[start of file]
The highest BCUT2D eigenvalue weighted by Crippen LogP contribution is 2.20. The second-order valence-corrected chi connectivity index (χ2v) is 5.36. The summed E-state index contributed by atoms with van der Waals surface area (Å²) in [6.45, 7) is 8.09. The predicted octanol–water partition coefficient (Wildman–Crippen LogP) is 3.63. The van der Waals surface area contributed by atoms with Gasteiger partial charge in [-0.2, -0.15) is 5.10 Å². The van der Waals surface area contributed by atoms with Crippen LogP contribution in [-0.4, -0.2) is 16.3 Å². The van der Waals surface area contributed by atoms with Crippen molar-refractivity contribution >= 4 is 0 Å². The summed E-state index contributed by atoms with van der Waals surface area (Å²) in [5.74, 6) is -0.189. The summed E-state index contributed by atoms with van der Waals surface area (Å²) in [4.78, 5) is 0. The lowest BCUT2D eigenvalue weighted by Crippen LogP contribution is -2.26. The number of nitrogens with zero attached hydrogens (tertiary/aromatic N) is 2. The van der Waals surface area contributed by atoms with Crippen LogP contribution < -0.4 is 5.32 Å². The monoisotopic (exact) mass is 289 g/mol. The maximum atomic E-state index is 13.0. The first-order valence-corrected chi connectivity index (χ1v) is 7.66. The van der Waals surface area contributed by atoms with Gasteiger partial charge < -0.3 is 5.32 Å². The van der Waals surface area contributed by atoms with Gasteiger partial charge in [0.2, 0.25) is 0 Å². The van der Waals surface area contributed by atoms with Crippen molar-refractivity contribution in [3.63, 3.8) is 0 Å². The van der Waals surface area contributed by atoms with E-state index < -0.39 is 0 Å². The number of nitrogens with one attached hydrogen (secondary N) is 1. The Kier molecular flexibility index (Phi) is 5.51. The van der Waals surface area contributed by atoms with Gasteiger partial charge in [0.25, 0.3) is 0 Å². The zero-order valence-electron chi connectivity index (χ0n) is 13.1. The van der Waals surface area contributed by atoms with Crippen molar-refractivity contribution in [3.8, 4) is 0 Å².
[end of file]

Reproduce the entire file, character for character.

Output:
The highest BCUT2D eigenvalue weighted by Crippen LogP contribution is 2.20. The second-order valence-corrected chi connectivity index (χ2v) is 5.36. The summed E-state index contributed by atoms with van der Waals surface area (Å²) in [6.45, 7) is 8.09. The predicted octanol–water partition coefficient (Wildman–Crippen LogP) is 3.63. The van der Waals surface area contributed by atoms with Gasteiger partial charge in [-0.2, -0.15) is 5.10 Å². The van der Waals surface area contributed by atoms with Crippen LogP contribution in [-0.4, -0.2) is 16.3 Å². The van der Waals surface area contributed by atoms with Crippen molar-refractivity contribution >= 4 is 0 Å². The summed E-state index contributed by atoms with van der Waals surface area (Å²) in [5.74, 6) is -0.189. The summed E-state index contributed by atoms with van der Waals surface area (Å²) in [4.78, 5) is 0. The lowest BCUT2D eigenvalue weighted by Crippen LogP contribution is -2.26. The number of nitrogens with zero attached hydrogens (tertiary/aromatic N) is 2. The van der Waals surface area contributed by atoms with Crippen LogP contribution < -0.4 is 5.32 Å². The monoisotopic (exact) mass is 289 g/mol. The maximum atomic E-state index is 13.0. The first-order valence-corrected chi connectivity index (χ1v) is 7.66. The van der Waals surface area contributed by atoms with Gasteiger partial charge < -0.3 is 5.32 Å². The van der Waals surface area contributed by atoms with Gasteiger partial charge in [0.2, 0.25) is 0 Å². The van der Waals surface area contributed by atoms with Crippen molar-refractivity contribution in [3.63, 3.8) is 0 Å². The van der Waals surface area contributed by atoms with E-state index < -0.39 is 0 Å². The number of nitrogens with one attached hydrogen (secondary N) is 1. The Kier molecular flexibility index (Phi) is 5.51. The van der Waals surface area contributed by atoms with Gasteiger partial charge in [0.25, 0.3) is 0 Å². The zero-order valence-electron chi connectivity index (χ0n) is 13.1. The van der Waals surface area contributed by atoms with Crippen molar-refractivity contribution in [3.8, 4) is 0 Å².